Bulgaria and the IMF
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IMF Staff Statement at the Conclusion of a Mission to Bulgaria
"Over the past three weeks, the IMF mission held constructive discussions with the Bulgarian authorities, civil society, and the business community. We thank the Bulgarian authorities and other counterparts for their cooperation and hospitality.
"The mission carried out four main tasks: (a) discussion of a draft Ex Post Assessment (EPA) paper prepared by the IMF staff examining Bulgaria's program involvement with the IMF, (b) regular discussions of economic performance and policies as required for all member countries under Article IV of the IMF Articles of Agreement, (c) discussions regarding a possible follow-up precautionary IMF-supported program, and (d) updating the joint IMF/World Bank assessment of the financial sector of the economy, originally prepared in 2001/02. During the discussions, the authorities' program and policies for the next two years have been identified, and will be presented to the Executive Board in a joint Article IV and EPA meeting, expected to take place in early June. The discussions on a successor arrangement can be finalized only after the Board discussion of the EPA. The need for a follow-up mission to complete program discussions will be assessed in light of this Board meeting, with the new arrangement expected to be in place by end-July.
"Macroeconomic developments remain broadly favorable. Robust real GDP growth and moderate inflation are expected to continue into 2004, with industry and services continuing their strong performance and the agriculture sector rebounding from last year's drought. Unemployment has declined substantially over the past year. A sound fiscal policy has underpinned this economic performance.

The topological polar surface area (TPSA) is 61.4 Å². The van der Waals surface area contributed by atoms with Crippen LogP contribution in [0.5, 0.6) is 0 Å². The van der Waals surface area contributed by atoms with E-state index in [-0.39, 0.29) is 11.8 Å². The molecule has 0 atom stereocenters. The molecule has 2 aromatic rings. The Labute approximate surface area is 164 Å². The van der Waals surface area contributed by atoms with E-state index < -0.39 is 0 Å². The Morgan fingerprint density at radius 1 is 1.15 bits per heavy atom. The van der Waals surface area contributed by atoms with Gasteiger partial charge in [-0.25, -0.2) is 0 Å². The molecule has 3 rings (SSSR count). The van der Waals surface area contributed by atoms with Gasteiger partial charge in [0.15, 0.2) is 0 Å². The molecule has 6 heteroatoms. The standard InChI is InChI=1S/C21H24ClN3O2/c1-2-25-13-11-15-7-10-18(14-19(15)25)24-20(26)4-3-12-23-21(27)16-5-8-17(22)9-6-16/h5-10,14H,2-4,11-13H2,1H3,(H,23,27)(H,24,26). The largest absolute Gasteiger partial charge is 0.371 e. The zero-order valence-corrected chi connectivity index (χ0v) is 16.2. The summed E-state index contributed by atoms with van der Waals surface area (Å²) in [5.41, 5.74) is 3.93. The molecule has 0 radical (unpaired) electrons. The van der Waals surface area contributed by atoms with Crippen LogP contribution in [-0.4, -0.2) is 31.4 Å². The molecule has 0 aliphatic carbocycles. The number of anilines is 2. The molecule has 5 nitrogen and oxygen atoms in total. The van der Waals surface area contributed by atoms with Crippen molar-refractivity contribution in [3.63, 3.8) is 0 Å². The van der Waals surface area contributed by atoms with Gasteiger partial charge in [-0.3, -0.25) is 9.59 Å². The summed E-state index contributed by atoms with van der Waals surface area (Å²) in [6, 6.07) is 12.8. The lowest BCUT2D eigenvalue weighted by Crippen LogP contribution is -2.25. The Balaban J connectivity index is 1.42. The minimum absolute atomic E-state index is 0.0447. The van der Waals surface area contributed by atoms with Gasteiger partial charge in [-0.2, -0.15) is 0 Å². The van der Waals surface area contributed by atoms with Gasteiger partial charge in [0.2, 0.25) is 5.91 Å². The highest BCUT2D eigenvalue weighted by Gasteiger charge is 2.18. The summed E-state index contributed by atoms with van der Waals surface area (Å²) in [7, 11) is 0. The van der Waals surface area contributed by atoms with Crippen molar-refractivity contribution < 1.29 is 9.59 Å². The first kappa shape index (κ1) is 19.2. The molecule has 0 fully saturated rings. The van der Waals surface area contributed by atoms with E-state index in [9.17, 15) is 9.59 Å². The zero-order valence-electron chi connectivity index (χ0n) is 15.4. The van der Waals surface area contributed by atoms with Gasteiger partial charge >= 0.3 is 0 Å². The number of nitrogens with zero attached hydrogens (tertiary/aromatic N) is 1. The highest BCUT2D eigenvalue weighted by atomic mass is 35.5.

"However, the external risks identified during previous missions have intensified. The current account deficit has continued to widen, reaching 8½ percent for 2003 as a whole, and the related rapid growth of bank lending—at an annual rate of around 50 percent—has not abated. At this stage, there appears to be little threat to the stability of the financial system from these developments, given strong supervisory practices of the Bulgarian National Bank (BNB) and banks' strong financial positions. Nevertheless, the heightened macroeconomic risks require appropriate responses from the authorities.
"The mission agrees with the authorities' strategy to address these risks. This strategy is based on three pillars: fiscal adjustment and bank liquidity reduction to restrain demand, and structural reforms to enhance supply. The mission supports the government's decision to tighten the fiscal stance in 2004 by limiting the general government deficit (treating capital transfers as expenditure) to no more than ½ percent of GDP. We concur with the proposed measures to drain liquidity from the banking system and to further strengthen the already-strong supervisory and regulatory policies of the BNB. We also commend the government's commitment to continue major privatizations, enact legal and other reforms to improve business climate and governance, and take steps toward a more flexible labor market."
IMF EXTERNAL RELATIONS DEPARTMENT